A proposed new board governance structure for the organisation running the Principles for Responsible Investment Initiative (PRI) has been endorsed by an overwhelming majority of signatories.

The vote follows the PRI Association’s 18-month independent governance review and extensive signatory consultation.

The changes, which also include new articles of association, are intended to introduce a simpler, more transparent and accountable governance structure, taking effect on 1 April.

A record 43% of asset owners voted, the highest participation rate for a signatory vote in the PRI’s history.

More than 95% of asset owners and non-asset owners approved the articles, which reflect the 10 recommendations of the review, carried out by corporate responsibility specialists Carnstone.

Since the PRI Association was incorporated in 2010, some signatories have raised concerns about the governance structures, which have been seen as overly complicated and lacking in transparency.

In December 2013, eight Danish pension funds including ATP, PensionDanmark and Industriens Pension left the association, although they said they would still follow the principles themselves.

The changes include introducing a single governing body, an independent chair, clear responsibilities for the board and committees, and formal reviews by the board.

Martin Skancke, chair of the PRI Advisory Council, said: “The governance review demonstrates our commitment to be responsive to the needs and concerns of our divergent signatory base. And the incredibly positive response we have received shows signatories are pleased with the direction we are now taking.”

Skancke added: “In addition to a single governing body, the new articles will deliver more opportunities for signatories to participate in governance matters and also broaden the eligibility requirements for directors, promoting diversity while deepening the skills and experience of the board.”

The changes, however, have received a muted response from some former signatories.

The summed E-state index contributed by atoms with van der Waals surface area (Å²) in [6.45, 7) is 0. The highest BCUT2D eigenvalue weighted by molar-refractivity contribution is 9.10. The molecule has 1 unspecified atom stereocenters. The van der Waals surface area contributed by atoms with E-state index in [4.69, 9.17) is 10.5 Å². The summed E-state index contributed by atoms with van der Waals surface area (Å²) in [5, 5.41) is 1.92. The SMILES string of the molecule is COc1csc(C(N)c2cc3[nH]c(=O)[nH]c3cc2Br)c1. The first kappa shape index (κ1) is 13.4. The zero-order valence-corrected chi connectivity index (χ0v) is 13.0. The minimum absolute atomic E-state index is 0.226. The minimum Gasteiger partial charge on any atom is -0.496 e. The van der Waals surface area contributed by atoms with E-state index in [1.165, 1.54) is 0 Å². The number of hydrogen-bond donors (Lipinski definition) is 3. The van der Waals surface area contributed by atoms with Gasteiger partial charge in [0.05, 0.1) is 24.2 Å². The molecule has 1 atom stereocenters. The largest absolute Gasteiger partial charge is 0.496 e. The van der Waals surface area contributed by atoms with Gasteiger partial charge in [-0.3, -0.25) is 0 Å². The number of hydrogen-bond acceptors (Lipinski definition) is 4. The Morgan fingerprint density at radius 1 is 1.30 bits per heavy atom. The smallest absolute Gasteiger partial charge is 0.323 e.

Ole Buhl, head of ESG at ATP, said: “ATP still hopes it will eventually be able to rejoin the organisation. But we find it is too soon to make an overall assessment of the changes made by the private organisation PRI to its governance since ATP’s withdrawal.”

Buhl added: “It is worth noting it is still not clear how willing PRI is to make further reforms. It will also take a lot of work to implement several of the reforms discussed between PRI and – among others – ATP in 2014, and that certain aspects of PRI’s governance remain to be discussed in earnest in 2015.”

Jens-Christian Stougaard, director at PensionDanmark, saw the changes as “improvements in the right direction”.

“We need to see how the changes will affect the governance of the organisation before we can form an informed opinion on it,” he said.

“From our point of view, there is still some way to meet our requirements, such as fully respecting the outset of the organisation as an asset owner-led initiative, with the rights and responsibilities that follow.

“PensionDanmark still works on implementing the six principles and continues to improve our work on responsible investments. But to consider re-joining the organisation, best practice governance has to be put in place – in letter and in practice.”

The changes must now be approved by the asset owner representatives of the PRI Advisory Council at its next meeting in early March.

Fiona Reynolds, executive director of the PRI, told IPE recently how the organisation would be changing as it enters its teenage years